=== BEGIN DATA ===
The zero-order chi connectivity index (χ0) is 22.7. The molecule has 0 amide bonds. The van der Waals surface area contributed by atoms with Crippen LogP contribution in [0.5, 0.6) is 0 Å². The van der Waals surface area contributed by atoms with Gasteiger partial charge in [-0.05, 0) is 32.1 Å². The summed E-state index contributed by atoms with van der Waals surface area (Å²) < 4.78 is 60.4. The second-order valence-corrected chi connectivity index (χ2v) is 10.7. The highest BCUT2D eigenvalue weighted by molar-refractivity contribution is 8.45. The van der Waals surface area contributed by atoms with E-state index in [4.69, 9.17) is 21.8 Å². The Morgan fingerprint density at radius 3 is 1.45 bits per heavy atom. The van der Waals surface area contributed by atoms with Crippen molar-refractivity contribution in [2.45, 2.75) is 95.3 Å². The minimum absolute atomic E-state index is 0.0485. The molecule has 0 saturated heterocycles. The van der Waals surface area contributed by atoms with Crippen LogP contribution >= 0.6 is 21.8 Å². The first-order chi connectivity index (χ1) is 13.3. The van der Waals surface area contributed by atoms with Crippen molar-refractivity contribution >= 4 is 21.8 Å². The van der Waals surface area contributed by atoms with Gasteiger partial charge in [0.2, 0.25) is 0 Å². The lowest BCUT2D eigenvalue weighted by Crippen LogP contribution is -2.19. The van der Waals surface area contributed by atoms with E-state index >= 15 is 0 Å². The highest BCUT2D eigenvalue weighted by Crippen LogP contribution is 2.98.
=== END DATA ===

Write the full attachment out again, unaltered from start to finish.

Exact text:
The zero-order chi connectivity index (χ0) is 22.7. The molecule has 0 amide bonds. The van der Waals surface area contributed by atoms with Crippen LogP contribution in [0.5, 0.6) is 0 Å². The van der Waals surface area contributed by atoms with Gasteiger partial charge in [-0.05, 0) is 32.1 Å². The summed E-state index contributed by atoms with van der Waals surface area (Å²) < 4.78 is 60.4. The second-order valence-corrected chi connectivity index (χ2v) is 10.7. The highest BCUT2D eigenvalue weighted by molar-refractivity contribution is 8.45. The van der Waals surface area contributed by atoms with E-state index in [4.69, 9.17) is 21.8 Å². The Morgan fingerprint density at radius 3 is 1.45 bits per heavy atom. The van der Waals surface area contributed by atoms with Crippen molar-refractivity contribution in [2.45, 2.75) is 95.3 Å². The minimum absolute atomic E-state index is 0.0485. The molecule has 0 saturated heterocycles. The van der Waals surface area contributed by atoms with Crippen LogP contribution >= 0.6 is 21.8 Å². The first-order chi connectivity index (χ1) is 13.3. The van der Waals surface area contributed by atoms with Crippen molar-refractivity contribution >= 4 is 21.8 Å². The van der Waals surface area contributed by atoms with Gasteiger partial charge in [0.2, 0.25) is 0 Å². The lowest BCUT2D eigenvalue weighted by Crippen LogP contribution is -2.19. The van der Waals surface area contributed by atoms with E-state index >= 15 is 0 Å². The highest BCUT2D eigenvalue weighted by Crippen LogP contribution is 2.98.